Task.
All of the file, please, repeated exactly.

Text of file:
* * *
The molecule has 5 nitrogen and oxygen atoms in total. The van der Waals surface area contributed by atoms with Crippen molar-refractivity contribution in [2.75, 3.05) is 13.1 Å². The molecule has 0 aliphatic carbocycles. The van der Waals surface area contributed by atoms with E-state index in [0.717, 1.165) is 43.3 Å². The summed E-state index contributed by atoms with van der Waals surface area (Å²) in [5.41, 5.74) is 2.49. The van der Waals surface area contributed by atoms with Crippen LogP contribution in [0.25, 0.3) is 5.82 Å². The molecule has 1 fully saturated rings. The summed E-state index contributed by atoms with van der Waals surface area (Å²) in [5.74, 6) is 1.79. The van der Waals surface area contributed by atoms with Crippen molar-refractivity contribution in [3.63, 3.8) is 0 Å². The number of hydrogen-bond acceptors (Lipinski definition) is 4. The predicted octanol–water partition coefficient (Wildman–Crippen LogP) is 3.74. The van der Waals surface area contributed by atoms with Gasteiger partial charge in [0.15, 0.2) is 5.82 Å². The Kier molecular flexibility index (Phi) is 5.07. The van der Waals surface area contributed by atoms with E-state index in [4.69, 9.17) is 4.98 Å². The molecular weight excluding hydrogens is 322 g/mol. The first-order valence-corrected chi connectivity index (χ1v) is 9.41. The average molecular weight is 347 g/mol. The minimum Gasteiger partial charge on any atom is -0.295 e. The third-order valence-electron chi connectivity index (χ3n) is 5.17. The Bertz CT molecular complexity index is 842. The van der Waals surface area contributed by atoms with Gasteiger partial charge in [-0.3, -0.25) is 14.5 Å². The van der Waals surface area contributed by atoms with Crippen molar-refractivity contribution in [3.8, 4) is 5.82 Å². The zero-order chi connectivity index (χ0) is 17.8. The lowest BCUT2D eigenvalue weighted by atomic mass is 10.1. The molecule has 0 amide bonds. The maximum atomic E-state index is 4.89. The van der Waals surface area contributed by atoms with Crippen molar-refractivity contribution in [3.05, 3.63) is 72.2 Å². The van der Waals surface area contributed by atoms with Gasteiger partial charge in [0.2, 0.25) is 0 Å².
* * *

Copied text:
The molecule has 5 nitrogen and oxygen atoms in total. The van der Waals surface area contributed by atoms with Crippen molar-refractivity contribution in [2.75, 3.05) is 13.1 Å². The molecule has 0 aliphatic carbocycles. The van der Waals surface area contributed by atoms with E-state index in [0.717, 1.165) is 43.3 Å². The summed E-state index contributed by atoms with van der Waals surface area (Å²) in [5.41, 5.74) is 2.49. The van der Waals surface area contributed by atoms with Crippen LogP contribution in [0.25, 0.3) is 5.82 Å². The molecule has 1 fully saturated rings. The summed E-state index contributed by atoms with van der Waals surface area (Å²) in [5.74, 6) is 1.79. The van der Waals surface area contributed by atoms with Crippen molar-refractivity contribution in [3.63, 3.8) is 0 Å². The number of hydrogen-bond acceptors (Lipinski definition) is 4. The predicted octanol–water partition coefficient (Wildman–Crippen LogP) is 3.74. The van der Waals surface area contributed by atoms with Gasteiger partial charge in [0.15, 0.2) is 5.82 Å². The Kier molecular flexibility index (Phi) is 5.07. The van der Waals surface area contributed by atoms with E-state index in [4.69, 9.17) is 4.98 Å². The molecular weight excluding hydrogens is 322 g/mol. The first-order valence-corrected chi connectivity index (χ1v) is 9.41. The average molecular weight is 347 g/mol. The minimum Gasteiger partial charge on any atom is -0.295 e. The third-order valence-electron chi connectivity index (χ3n) is 5.17. The Bertz CT molecular complexity index is 842. The van der Waals surface area contributed by atoms with Gasteiger partial charge in [-0.3, -0.25) is 14.5 Å². The van der Waals surface area contributed by atoms with Crippen molar-refractivity contribution in [3.8, 4) is 5.82 Å². The zero-order chi connectivity index (χ0) is 17.8. The lowest BCUT2D eigenvalue weighted by atomic mass is 10.1. The molecule has 0 amide bonds. The maximum atomic E-state index is 4.89. The van der Waals surface area contributed by atoms with Crippen molar-refractivity contribution in [3.05, 3.63) is 72.2 Å². The van der Waals surface area contributed by atoms with Gasteiger partial charge in [0.2, 0.25) is 0 Å².